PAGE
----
How to Set up Credit Card Processing for Your E-commerce Website

You see these websites that sell their products online all over the internet these days. It’s like there was a sudden explosion of e-commerce operations in America and across the globe. It’s fascinating to just observe the spectrum of products on sale on the web. From the mundane to the mind-blowing and everything in between, the sheer variety is just astounding. So if you are a business owner too, or if you have an idea that you want to explore with a product you think might sell well, and you’re contemplating going down the e-commerce route, but don’t know how to actually go about it, I’ve got you covered.

When you are looking into e-commerce credit card processing, one term that will pop up regularly is merchant account, so I may as well explain what it means straight off the bat. A merchant account is a service that acts as the intermediary between you and the credit card wielding customer. It bridges the gap between a credit card being swiped (or typed in this instance) and the money arriving in your bank account. It’s almost like a uni-dimensional bank account that deals solely with credit (and debit) card transactions. So how does one go about setting it all up? Well it’s easier than you think, and very straightforward.

The steps to setting up your website to accept credit card payments

  • The prep work. The first step towards getting a credit card payment set up for your website is the preparation. This is not strictly necessary, but if you prep yourself beforehand, you won’t face any issues later, and will avail of a set up that matches your requirements. So figure out your volume of payments before getting in to this is possible. It’s difficult to predict an accurate number, but you want to get a somewhat accurate approximate number at least, because how much you pay per transaction as the fee is tied up to the expected business you’ll face, and so are the discounts that the credit card processing firms are likely to provide you. If you have this approximate figure in place already while approaching credit card processing firms, you have a stronger position to bargain from.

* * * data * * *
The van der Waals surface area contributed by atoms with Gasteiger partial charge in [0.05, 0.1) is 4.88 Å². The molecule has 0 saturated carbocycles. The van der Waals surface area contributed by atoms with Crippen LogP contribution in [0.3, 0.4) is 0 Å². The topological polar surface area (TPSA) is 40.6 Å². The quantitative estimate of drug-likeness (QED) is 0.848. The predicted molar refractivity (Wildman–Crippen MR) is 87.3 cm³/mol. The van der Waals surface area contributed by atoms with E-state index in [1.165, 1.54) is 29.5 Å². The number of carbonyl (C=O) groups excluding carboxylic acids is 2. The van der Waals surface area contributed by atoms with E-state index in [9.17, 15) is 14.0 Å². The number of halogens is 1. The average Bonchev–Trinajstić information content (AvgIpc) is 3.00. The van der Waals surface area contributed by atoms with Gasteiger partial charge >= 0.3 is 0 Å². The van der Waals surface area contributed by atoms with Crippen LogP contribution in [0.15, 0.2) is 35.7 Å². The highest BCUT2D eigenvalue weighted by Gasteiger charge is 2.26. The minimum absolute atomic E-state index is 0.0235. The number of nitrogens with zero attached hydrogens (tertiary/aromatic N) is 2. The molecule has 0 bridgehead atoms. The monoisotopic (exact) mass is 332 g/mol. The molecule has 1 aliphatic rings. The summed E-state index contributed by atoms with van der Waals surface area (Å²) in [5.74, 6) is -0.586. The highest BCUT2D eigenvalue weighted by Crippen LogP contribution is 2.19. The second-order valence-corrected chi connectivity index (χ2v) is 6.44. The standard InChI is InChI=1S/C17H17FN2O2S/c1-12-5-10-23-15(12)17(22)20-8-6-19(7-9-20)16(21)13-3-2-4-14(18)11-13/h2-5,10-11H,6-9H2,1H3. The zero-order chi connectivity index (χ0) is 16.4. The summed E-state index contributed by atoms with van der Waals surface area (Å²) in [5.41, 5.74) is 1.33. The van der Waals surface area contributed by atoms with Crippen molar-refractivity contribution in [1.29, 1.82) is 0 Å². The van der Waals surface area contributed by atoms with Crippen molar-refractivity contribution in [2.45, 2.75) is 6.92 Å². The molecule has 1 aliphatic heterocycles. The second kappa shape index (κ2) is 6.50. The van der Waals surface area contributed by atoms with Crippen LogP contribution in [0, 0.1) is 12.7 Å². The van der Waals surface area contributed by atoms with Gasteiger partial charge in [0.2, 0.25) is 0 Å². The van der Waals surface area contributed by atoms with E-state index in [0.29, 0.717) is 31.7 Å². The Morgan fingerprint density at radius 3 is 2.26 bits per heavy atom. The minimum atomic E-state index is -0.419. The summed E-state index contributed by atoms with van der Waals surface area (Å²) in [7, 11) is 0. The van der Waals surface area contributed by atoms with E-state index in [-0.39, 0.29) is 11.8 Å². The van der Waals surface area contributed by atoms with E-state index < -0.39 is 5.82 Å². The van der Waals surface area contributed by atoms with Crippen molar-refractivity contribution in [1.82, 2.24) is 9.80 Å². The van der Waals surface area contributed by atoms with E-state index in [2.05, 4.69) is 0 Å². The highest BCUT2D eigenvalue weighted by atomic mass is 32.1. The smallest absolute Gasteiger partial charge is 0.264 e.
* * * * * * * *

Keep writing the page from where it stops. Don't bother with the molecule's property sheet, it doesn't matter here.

• Merchant account and Payment Gateway. You already know what a merchant account is, and merchant accounts provide a wide variety of credit card related services. This includes physical and virtual credit card solutions so that you can collect payments via credit card from your store as well from the web. Not just that, these days you can even attach a device to you mobile phone and accept credit card payments wirelessly and on the go. So figure out if you need just an e-commerce set up or a physical one too. For an e-commerce set up what you need is a payment gateway which a merchant account will provide. It is basically like a bouncer at the club’s entrance who doesn’t allow people in if their name isn’t on the guest list. A payment gateway is the threshold at which a card is identified, and if all the information is accurate and the card has a credit balance, the payment is processed. Acquiring a merchant account and a payment gateway is the next step of this process.
  • Identifying the merchant account provider. Once you’re prepped, it’s time to get that merchant account and set up that online payment gateway. But there are a lot of options out there so you need to pick the right one. There are certain factors that you should take into consideration while making this choice. Those factors are:

Price – how much each transaction will cost, how much setting up will cost (usually free) and what are the fees for late payment

Security Compliance. Is the firm recognized as PCI DSS (Payment Card Industry Data Security Standard) compliant?

Availability – how quickly can the gateway be set up? For example, creditcardprocessing.com sets up a merchant account in just 24 hours

Customer Care. Is the firm available for help round the clock? How quick is their response? (Your livelihood may come to a standstill if the payment gateway goes down so this is a key factor).

  • Signing the agreement. The last step is to make things official with the firm you’ve chosen to be your merchant account provider. Make sure you read the contract and all the stipulations very carefully before signing. Some firms slip in clauses like a cancellation fee which is usually very steep, effectively having your business over a barrel, so keep an eye out for anything that wasn’t discussed with the merchant account service provider, and clarify every point you don’t understand.

Author: Guest

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